Seminar Series

Making space in Southland

Speaker

Robin McNeill

Institute

Venture Southland

Time & Place

Fri, 07 Apr 2017 14:00:00 NZST in Kirkwood KH03

Abstract

Because of its unique geographic location, Southland is favourably viewed internationally for ionospheric research and ground segment support for space activities. After providing a contextual background, this talk traverses the modern history of such work at Awarua—situated between Invercargill and Bluff—starting with establishing the Unwin SuperDARN radar in 2004, the development of the Awarua Satellite Ground Station to support resupply missions to the International Space Station in 2008, through to hosting facilities for the world’s leading ‘Space 3.0’ satellite operators since 2014. Overcoming engineering difficulties inherent with ‘boot-strapping’ facilities development are discussed and the development of New Zealand’s institutional framework for space activities is briefly described. Local capacity building and utilisation are considered with implications for New Zealand universities.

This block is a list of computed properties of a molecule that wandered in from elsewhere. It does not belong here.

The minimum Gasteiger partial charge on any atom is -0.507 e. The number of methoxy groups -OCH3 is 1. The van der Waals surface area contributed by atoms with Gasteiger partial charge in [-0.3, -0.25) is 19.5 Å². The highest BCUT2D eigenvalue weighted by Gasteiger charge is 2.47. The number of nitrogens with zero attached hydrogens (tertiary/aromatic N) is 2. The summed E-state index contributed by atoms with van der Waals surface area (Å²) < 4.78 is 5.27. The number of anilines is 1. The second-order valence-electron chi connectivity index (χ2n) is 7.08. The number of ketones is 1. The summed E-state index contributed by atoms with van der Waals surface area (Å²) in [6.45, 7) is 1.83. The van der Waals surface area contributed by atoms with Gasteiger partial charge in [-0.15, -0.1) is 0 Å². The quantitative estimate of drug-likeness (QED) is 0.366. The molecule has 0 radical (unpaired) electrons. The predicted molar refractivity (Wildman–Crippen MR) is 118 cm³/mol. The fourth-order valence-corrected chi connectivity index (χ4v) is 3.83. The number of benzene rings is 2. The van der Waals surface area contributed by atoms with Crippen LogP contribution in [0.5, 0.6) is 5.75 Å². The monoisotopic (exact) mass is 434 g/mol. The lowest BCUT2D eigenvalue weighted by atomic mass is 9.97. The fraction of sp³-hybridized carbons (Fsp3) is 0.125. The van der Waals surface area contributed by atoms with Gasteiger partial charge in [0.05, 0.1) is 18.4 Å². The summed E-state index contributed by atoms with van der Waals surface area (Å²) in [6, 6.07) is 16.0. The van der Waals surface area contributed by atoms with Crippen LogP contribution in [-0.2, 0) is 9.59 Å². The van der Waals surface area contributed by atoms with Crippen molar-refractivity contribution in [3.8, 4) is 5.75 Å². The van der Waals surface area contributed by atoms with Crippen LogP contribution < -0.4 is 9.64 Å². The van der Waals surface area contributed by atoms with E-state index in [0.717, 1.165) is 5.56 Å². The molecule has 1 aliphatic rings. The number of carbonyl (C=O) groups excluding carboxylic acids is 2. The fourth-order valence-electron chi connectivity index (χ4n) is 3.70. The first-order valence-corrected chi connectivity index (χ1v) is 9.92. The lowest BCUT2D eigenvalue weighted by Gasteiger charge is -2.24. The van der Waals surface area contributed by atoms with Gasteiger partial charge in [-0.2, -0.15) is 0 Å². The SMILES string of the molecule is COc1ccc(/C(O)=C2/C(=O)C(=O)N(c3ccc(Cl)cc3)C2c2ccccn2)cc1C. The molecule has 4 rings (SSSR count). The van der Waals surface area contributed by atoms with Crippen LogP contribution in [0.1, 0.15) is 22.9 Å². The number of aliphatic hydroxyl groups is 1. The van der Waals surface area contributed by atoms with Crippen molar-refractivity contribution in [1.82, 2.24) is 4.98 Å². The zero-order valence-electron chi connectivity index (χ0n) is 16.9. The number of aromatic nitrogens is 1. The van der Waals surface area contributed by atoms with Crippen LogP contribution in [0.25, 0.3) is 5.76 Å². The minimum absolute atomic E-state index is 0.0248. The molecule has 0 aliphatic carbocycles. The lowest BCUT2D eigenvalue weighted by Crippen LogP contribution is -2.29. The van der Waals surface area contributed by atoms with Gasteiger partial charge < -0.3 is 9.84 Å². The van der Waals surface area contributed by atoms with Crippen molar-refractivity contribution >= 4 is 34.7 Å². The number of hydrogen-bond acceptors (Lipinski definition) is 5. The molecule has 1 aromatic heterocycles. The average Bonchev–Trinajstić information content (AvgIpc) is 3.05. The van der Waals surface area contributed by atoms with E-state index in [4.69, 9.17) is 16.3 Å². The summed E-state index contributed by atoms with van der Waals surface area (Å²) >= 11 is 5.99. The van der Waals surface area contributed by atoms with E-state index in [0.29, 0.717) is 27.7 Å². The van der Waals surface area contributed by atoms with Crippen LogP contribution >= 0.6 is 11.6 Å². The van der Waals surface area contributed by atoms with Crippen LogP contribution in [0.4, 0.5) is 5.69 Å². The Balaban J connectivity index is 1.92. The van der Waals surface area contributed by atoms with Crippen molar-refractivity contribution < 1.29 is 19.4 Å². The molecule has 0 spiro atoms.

Biography

Robin G. McNeill
BA, BE(Hons.)(Elect.), FIPENZ, SMIEEE, CPEng, PE(Int.)

Mr Robin McNeill is a chartered professional engineer. He graduated from the University of Canterbury with an honours degree in Engineering in 1980 and has a BA in English from Massey University. Mr McNeill is a Fellow of IPENZ, a Senior Member of IEEE and a member of AIAA. In 2016 he was awarded the IPENZ Rabone Award for technical excellence and innovation. Over his career, Mr McNeill has variously worked for New Zealand Post Office, Telecom New Zealand, International Telecommunications Union (ITU) and Thermocell with special interests in remote and rural telecommunications, and renewable energy. Mr McNeill has worked at Venture Southland since 2004 where he manages Engineering Projects and Ground Segment. He has designed and built five satellite ground stations in Tokelau and Southland and was a member of the team that established a satellite ground station at Arrival Heights, Antarctica in 1991.